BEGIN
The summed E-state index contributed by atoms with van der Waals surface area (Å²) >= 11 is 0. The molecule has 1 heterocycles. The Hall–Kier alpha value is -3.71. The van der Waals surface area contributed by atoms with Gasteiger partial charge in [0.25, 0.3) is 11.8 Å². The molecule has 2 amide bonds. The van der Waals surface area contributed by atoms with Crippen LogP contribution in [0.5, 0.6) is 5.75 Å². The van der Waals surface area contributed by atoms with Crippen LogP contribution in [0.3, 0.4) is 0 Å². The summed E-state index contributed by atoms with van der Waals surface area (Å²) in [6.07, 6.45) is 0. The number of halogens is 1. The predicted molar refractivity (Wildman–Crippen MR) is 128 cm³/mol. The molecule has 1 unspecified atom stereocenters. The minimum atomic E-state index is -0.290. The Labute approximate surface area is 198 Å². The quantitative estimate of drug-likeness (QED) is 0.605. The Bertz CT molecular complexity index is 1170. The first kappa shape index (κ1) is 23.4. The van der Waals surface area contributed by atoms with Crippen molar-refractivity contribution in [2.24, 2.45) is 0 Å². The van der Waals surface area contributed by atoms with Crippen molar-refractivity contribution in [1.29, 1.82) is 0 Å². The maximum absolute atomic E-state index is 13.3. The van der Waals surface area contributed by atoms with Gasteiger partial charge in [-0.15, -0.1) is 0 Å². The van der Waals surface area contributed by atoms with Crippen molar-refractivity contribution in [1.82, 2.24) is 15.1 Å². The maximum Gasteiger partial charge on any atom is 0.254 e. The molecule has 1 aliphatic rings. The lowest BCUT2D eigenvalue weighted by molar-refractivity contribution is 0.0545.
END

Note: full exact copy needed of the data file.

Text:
The summed E-state index contributed by atoms with van der Waals surface area (Å²) >= 11 is 0. The molecule has 1 heterocycles. The Hall–Kier alpha value is -3.71. The van der Waals surface area contributed by atoms with Gasteiger partial charge in [0.25, 0.3) is 11.8 Å². The molecule has 2 amide bonds. The van der Waals surface area contributed by atoms with Crippen LogP contribution in [0.5, 0.6) is 5.75 Å². The van der Waals surface area contributed by atoms with Crippen LogP contribution in [0.3, 0.4) is 0 Å². The summed E-state index contributed by atoms with van der Waals surface area (Å²) in [6.07, 6.45) is 0. The number of halogens is 1. The predicted molar refractivity (Wildman–Crippen MR) is 128 cm³/mol. The molecule has 1 unspecified atom stereocenters. The minimum atomic E-state index is -0.290. The Labute approximate surface area is 198 Å². The quantitative estimate of drug-likeness (QED) is 0.605. The Bertz CT molecular complexity index is 1170. The first kappa shape index (κ1) is 23.4. The van der Waals surface area contributed by atoms with Crippen molar-refractivity contribution in [2.24, 2.45) is 0 Å². The van der Waals surface area contributed by atoms with Crippen molar-refractivity contribution in [1.29, 1.82) is 0 Å². The maximum absolute atomic E-state index is 13.3. The van der Waals surface area contributed by atoms with Gasteiger partial charge in [-0.15, -0.1) is 0 Å². The van der Waals surface area contributed by atoms with Crippen molar-refractivity contribution in [1.82, 2.24) is 15.1 Å². The maximum Gasteiger partial charge on any atom is 0.254 e. The molecule has 1 aliphatic rings. The lowest BCUT2D eigenvalue weighted by molar-refractivity contribution is 0.0545.